been the order of the day, at one o'clock, and
the progress is tiresomely slow. The principal
item of interest however, was that " for the
encouragement of agriculture and immigration,
The Ministry required $22,000 to enable them
to fulfill contracts already made to bring Chinese
laborers, and to obtain the grant of that sum
they exerted themselves. Beyond that, however,
they evidently were not solicitous, for the
Minister of Foreign Relations, in a brief,
spiritless and remarkably " flat " speech, moved
a further sum of 25,000, which ho intimated
might be used for experimenting in getting
immigrants from India. It was plain that the
Ministerial heart was far from any such enter
prise as endeavoring to rcpeople these islands
from India, or indeed from anywhere else. But
under the influence of a vigorous speech from
the Hon. Mr. lihodes, well followed up by the
Hon. Messrs. Preston nnd Kaai, the Assembly,
despite the lukcwarmness of the Ministry, was
sufficiently aroused to the importance of the
subject as to vote the round sum of $50,000
for immigration. There was a sharp debate
however before this conclusion was arrived at,
the native members generally opposing the
measure, and those of foreign birth supporting
it. The Minister of Foreign Relations said that
perhaps $25,000 was too little, .and he would
asree to $50,000. We give a "synopsis of
the Hon. Mr. Rhodes' remarks. He said " he
was rejoiced that Ministers had consented to
make this appropriation, for to hjs mind it
appeared that every other measure that had
been brought before the Assembly dwindled into
absolute insignificance by its side. Its results
would be two-fold the equalization of the sexes
and the prewmtitin of the independence of the
country. He could not icereand the objection
made by native mcmberv One, the member
fjr Lahaina (Mr. Aholo) lay or twj since on
n kindred subject had sa that he would Dot
assist lb extinguishing a I in one part of the
country, because he eld not put it out
altogether. Another, tt member for North
Kona, (Mr. Pilipo) had id that he would not
advocate the sending of awaiian girls to such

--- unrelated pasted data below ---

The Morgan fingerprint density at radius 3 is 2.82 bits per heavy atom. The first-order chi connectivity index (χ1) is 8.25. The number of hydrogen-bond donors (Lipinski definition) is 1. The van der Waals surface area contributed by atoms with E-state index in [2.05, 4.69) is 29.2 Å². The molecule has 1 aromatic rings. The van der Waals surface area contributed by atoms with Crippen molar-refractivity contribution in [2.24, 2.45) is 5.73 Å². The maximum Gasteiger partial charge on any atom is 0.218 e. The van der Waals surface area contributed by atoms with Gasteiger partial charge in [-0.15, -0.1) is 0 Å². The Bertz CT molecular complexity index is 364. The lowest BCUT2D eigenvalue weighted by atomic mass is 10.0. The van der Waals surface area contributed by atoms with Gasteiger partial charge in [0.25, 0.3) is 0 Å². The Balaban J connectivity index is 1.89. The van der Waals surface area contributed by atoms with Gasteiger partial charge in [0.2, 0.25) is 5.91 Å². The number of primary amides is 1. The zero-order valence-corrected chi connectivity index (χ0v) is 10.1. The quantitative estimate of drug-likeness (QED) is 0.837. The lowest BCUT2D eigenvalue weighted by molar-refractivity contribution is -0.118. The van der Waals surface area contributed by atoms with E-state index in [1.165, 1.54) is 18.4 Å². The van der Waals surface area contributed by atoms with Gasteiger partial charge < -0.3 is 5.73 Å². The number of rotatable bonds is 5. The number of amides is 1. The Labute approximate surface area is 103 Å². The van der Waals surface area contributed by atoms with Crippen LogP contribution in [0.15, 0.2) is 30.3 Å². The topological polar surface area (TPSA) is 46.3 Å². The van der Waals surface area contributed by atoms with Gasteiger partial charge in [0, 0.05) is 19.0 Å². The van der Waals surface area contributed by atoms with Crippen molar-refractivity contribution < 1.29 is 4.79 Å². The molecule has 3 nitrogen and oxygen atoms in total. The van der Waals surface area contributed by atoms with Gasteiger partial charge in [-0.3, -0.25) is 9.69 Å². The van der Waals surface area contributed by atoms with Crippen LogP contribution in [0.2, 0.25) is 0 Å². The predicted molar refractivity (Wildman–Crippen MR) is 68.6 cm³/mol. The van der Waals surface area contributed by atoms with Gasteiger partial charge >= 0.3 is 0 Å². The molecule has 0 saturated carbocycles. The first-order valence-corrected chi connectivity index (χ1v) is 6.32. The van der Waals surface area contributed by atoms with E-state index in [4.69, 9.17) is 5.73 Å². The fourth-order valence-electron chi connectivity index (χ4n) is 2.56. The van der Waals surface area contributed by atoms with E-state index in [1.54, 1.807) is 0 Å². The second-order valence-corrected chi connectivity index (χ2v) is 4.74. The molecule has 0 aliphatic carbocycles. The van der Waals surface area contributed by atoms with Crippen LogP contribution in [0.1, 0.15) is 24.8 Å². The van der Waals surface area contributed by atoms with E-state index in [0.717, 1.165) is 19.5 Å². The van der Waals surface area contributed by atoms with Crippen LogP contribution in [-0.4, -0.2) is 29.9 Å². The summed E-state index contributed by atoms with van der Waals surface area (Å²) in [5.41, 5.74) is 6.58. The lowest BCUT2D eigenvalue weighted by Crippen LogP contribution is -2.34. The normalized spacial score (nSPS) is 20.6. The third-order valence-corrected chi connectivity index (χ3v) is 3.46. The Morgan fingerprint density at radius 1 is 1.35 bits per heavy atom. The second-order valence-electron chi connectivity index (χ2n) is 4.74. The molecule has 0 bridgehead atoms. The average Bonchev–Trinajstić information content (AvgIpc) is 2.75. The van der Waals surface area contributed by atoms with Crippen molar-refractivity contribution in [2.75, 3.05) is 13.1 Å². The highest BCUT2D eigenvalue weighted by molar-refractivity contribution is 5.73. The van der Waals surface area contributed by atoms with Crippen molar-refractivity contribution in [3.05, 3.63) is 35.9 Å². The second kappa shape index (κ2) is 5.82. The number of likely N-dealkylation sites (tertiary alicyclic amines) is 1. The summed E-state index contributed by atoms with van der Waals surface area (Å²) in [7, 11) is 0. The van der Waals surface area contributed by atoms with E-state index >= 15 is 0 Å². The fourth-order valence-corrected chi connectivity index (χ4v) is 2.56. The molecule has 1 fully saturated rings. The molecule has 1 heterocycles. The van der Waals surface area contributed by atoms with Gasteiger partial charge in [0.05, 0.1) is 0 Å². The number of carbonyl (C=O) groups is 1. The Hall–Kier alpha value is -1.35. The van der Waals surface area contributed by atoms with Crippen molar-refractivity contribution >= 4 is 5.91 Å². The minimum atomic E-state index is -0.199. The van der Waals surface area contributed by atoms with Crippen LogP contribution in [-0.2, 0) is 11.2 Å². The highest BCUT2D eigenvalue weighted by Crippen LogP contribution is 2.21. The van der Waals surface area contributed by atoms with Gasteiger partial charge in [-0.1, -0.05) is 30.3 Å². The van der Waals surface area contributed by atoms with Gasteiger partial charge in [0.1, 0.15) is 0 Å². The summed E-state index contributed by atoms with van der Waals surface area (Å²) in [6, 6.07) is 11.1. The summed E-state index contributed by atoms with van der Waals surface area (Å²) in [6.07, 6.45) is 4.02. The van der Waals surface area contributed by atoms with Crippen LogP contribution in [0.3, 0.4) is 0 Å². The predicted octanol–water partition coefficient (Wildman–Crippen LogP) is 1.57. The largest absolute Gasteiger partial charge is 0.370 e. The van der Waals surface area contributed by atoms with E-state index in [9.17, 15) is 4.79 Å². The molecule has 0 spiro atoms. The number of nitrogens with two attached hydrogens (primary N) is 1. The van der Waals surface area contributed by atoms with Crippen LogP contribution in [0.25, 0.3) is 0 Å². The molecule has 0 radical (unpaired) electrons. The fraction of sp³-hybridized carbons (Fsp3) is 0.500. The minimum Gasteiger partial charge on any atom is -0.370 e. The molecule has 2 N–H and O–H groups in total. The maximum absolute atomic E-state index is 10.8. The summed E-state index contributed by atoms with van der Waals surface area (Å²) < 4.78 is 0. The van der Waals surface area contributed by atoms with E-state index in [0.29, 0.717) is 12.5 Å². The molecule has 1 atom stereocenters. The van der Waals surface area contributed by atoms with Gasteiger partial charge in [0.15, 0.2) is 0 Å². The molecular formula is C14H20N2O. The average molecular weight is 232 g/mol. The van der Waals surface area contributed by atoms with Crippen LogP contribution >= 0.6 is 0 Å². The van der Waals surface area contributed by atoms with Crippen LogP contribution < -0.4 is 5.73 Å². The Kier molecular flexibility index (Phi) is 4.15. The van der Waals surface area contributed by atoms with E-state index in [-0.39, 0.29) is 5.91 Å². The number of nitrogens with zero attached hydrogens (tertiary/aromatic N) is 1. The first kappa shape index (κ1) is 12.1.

schools as those kept bthe Sisters and Mias
Bingham. He had eiped better things from
these gentlemen, and 1 would point out to
the latter of them theood effects that bad
been produced by thesschools, for many of
the girls brought opn them were now
respectable married niorrs of families, while
ether? who bad cot ha that advantage were
the class that filled t streets, and would
certainly be destroyed. The beasts of the
jungle lions and tigers ught to the death for
their females ; so did bo and horses and deer.
Go through all civilizedfe, and it would be
found that women are evewhere protected. In
every country an insult tc woman is avenged by
those who are her nattl protectors. It was
only here where the contry was the case. In
the United States he had aown two cases where
a jury would not convimen of murders who
had shot and killed those ho had wronged them
in this respect. One of e men shot he knew
very well. But here, wi a female population
so far below that of the ales, hundreds of men
are deliberately brought i to add to the dispro
portion, and the measure acquiesced in and the
money voted without murmur. The system
hitherto advocated by iisters was certainly in
his opinion leading to t extinction of the race
and the loss of the indeidence of the country.
Ministers might think Arently, and he did not
impeach their motives, d he repeated that he
could not sufficiently exiss his gratification at
the change in their policy By the census taken
in 1872, it appeared thathere were some six or